Posted by: rcosic | 01/03/2009

Code Analysis in Visual Studio 2008

Since I’ll probably give a lecture on Code Analysis in this year’s WinDays conference in Opatija, Croatia, I’ve decided to write some notes on CA here for start.

Static Code Analysis

What is actually a code analysis? It is a process in which the software code is being examined. These can be performed during the program’s execution (that is, dynamically) or without actually executing programs (that is, statically). So, it is evidented from the start that, it involves a couple of points: who (or what) will actually perform the analysis, how will the analysis be conducted (against which principles, rules) and how will the author (and the code) be informed about the results?

At the beginning, the performer (that is, evaluator) was a man. As this discipline is part of a bigger picture – writing quality code, which also includes conducting code reviews, so testing and revisioning a code by a team peer, it was indeed the reviewer who played that role in the past. Later, automated tools appeared, and humans were shifted to the code review as the next phase of testing.

So, what to analyse and how to do that? Firstly, individual statements and declarations have been examined by their behavior, methods and classes by their structure, variables by their type and conversion. Also, potential vulnerable and unsecure code had to be found as security as fear factor emerged. Lots of formal methods arrived as a try to mathematically discover possible run-time errors (denotational semantics, axiomatic semantics, operational semantics, and abstract interpretation), but they failed to explain the nature of malicious program. But to not take this hardly, a myriad of techniques emerged instead, which proved to be very useful as use of assertions (in debugging and tracing), software metrics and reverse engineering.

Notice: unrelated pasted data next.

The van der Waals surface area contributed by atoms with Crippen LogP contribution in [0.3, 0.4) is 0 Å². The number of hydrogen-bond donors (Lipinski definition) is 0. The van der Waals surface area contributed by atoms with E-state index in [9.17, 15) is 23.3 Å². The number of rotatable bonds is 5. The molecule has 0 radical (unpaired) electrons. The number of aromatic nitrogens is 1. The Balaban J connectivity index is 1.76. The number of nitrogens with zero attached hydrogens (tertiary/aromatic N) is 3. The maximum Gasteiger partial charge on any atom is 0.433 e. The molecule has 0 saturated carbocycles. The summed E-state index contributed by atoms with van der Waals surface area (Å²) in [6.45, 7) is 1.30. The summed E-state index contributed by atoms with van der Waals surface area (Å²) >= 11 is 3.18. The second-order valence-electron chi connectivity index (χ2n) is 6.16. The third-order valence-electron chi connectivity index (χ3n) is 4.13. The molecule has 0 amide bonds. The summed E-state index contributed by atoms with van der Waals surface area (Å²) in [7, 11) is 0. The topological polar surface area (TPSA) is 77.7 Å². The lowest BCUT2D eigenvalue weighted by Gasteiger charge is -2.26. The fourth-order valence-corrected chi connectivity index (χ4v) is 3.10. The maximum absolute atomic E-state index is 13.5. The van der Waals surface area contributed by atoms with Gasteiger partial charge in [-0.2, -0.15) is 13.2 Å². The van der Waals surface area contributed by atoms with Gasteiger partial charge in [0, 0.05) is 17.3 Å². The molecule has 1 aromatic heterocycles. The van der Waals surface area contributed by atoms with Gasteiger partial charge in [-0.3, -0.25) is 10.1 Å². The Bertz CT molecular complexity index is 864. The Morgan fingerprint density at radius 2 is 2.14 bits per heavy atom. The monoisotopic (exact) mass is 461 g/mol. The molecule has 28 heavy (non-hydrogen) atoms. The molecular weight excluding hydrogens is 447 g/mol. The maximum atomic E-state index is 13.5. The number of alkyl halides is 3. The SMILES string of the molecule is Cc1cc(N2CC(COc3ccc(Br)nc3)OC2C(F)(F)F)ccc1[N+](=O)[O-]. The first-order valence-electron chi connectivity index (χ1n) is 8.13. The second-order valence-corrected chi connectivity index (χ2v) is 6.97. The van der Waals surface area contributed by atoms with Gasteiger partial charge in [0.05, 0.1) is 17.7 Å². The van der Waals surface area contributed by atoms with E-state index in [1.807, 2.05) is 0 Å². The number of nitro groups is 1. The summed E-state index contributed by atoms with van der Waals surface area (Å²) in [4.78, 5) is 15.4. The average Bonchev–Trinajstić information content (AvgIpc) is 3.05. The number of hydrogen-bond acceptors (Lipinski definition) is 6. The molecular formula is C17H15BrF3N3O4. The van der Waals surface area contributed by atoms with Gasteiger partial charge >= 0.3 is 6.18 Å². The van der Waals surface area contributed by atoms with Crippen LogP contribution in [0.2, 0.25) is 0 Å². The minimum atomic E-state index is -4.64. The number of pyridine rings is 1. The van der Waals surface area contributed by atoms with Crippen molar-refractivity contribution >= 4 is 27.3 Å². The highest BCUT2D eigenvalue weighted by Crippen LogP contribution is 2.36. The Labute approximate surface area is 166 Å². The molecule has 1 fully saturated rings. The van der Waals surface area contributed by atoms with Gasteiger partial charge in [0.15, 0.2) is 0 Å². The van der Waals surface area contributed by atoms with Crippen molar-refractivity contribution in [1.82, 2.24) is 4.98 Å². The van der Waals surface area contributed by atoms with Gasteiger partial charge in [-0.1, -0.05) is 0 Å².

Tools for static code analysis

Here I will present only those which I think are dominant in .NET:

  • FxCop – it is a free static analysis tool by Microsoft for .NET code; it has begun as a standalone tool, but after proven to be succesful, integrated in Microsoft Visual Studio (Team edition).
  • StyleCop – a copper-colleage of FxCop (you can think of them as “good cop, bad cop”) dedicated for styling and consistency rules (indenting, spaces, and all that tiny and tidy rules you can think of); standalone or can be incorporated inside MSBuild project (free download from Microsoft’s site),
  • ReSharper – it is third-party add-on for Visual Studio 2005/2008 with static code analysis, coding assistance, cleanup, code generation, 34 different refactorings, improved unit testing and automatic correction of errors -> more at ReSharper site,
  • CodeIt.Right – also a third-party tool for automatic refactoring to best practices which allows automatically correct code errors and violations – supports both C# and VB.NET -> more at CodeIt.Right site.



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